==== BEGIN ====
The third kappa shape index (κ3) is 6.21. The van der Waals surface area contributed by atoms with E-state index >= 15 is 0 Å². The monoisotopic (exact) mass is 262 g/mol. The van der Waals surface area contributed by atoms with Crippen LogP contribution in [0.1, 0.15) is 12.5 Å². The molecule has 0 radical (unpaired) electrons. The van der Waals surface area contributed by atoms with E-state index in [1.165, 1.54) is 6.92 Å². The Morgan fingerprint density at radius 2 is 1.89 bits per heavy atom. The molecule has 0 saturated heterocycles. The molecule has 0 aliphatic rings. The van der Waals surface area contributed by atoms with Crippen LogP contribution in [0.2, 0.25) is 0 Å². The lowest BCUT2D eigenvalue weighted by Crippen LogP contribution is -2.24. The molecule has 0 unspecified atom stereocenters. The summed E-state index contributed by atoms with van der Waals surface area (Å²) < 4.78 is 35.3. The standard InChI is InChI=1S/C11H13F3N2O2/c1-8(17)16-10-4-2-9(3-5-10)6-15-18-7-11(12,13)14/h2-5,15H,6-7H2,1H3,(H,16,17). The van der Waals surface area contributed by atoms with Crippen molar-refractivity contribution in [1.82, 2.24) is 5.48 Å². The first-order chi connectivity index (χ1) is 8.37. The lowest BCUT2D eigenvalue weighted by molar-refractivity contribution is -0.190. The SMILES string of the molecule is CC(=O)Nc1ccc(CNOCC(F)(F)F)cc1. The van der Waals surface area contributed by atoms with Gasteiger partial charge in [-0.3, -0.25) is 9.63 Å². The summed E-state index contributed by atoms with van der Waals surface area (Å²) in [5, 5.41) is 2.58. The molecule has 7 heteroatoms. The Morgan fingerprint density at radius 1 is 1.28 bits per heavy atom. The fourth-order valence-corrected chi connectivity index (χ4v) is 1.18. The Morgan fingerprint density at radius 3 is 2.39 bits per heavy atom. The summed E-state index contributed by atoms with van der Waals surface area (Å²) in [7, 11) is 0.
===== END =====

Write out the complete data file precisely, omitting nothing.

The third kappa shape index (κ3) is 6.21. The van der Waals surface area contributed by atoms with E-state index >= 15 is 0 Å². The monoisotopic (exact) mass is 262 g/mol. The van der Waals surface area contributed by atoms with Crippen LogP contribution in [0.1, 0.15) is 12.5 Å². The molecule has 0 radical (unpaired) electrons. The van der Waals surface area contributed by atoms with E-state index in [1.165, 1.54) is 6.92 Å². The Morgan fingerprint density at radius 2 is 1.89 bits per heavy atom. The molecule has 0 saturated heterocycles. The molecule has 0 aliphatic rings. The van der Waals surface area contributed by atoms with Crippen LogP contribution in [0.2, 0.25) is 0 Å². The lowest BCUT2D eigenvalue weighted by Crippen LogP contribution is -2.24. The molecule has 0 unspecified atom stereocenters. The summed E-state index contributed by atoms with van der Waals surface area (Å²) < 4.78 is 35.3. The standard InChI is InChI=1S/C11H13F3N2O2/c1-8(17)16-10-4-2-9(3-5-10)6-15-18-7-11(12,13)14/h2-5,15H,6-7H2,1H3,(H,16,17). The van der Waals surface area contributed by atoms with Crippen molar-refractivity contribution in [1.82, 2.24) is 5.48 Å². The first-order chi connectivity index (χ1) is 8.37. The lowest BCUT2D eigenvalue weighted by molar-refractivity contribution is -0.190. The SMILES string of the molecule is CC(=O)Nc1ccc(CNOCC(F)(F)F)cc1. The van der Waals surface area contributed by atoms with Gasteiger partial charge in [-0.3, -0.25) is 9.63 Å². The summed E-state index contributed by atoms with van der Waals surface area (Å²) in [5, 5.41) is 2.58. The molecule has 7 heteroatoms. The Morgan fingerprint density at radius 1 is 1.28 bits per heavy atom. The fourth-order valence-corrected chi connectivity index (χ4v) is 1.18. The Morgan fingerprint density at radius 3 is 2.39 bits per heavy atom. The summed E-state index contributed by atoms with van der Waals surface area (Å²) in [7, 11) is 0.